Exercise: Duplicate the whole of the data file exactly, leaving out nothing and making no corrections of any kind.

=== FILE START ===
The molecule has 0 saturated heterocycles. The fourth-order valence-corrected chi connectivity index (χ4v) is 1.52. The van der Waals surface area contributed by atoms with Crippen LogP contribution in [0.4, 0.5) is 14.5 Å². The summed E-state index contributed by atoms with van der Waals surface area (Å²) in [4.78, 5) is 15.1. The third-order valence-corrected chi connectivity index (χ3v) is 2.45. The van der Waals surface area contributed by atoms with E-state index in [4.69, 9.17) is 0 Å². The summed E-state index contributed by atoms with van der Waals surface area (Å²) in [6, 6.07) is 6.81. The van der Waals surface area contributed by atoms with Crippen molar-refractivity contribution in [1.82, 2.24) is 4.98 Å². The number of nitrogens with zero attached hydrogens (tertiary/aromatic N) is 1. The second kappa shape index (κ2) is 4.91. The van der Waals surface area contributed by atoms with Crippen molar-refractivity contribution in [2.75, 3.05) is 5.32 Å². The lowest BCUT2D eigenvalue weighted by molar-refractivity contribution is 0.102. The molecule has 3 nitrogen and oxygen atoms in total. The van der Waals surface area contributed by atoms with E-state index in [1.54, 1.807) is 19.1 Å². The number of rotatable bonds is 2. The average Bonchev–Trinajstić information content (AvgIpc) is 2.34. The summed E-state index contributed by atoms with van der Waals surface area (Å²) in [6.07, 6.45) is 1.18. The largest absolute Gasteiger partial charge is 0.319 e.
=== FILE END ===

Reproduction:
The molecule has 0 saturated heterocycles. The fourth-order valence-corrected chi connectivity index (χ4v) is 1.52. The van der Waals surface area contributed by atoms with Crippen LogP contribution in [0.4, 0.5) is 14.5 Å². The summed E-state index contributed by atoms with van der Waals surface area (Å²) in [4.78, 5) is 15.1. The third-order valence-corrected chi connectivity index (χ3v) is 2.45. The van der Waals surface area contributed by atoms with E-state index in [4.69, 9.17) is 0 Å². The summed E-state index contributed by atoms with van der Waals surface area (Å²) in [6, 6.07) is 6.81. The van der Waals surface area contributed by atoms with Crippen molar-refractivity contribution in [1.82, 2.24) is 4.98 Å². The number of nitrogens with zero attached hydrogens (tertiary/aromatic N) is 1. The second kappa shape index (κ2) is 4.91. The van der Waals surface area contributed by atoms with Crippen molar-refractivity contribution in [2.75, 3.05) is 5.32 Å². The lowest BCUT2D eigenvalue weighted by molar-refractivity contribution is 0.102. The molecule has 3 nitrogen and oxygen atoms in total. The van der Waals surface area contributed by atoms with E-state index in [1.54, 1.807) is 19.1 Å². The number of rotatable bonds is 2. The average Bonchev–Trinajstić information content (AvgIpc) is 2.34. The summed E-state index contributed by atoms with van der Waals surface area (Å²) in [6.07, 6.45) is 1.18. The largest absolute Gasteiger partial charge is 0.319 e.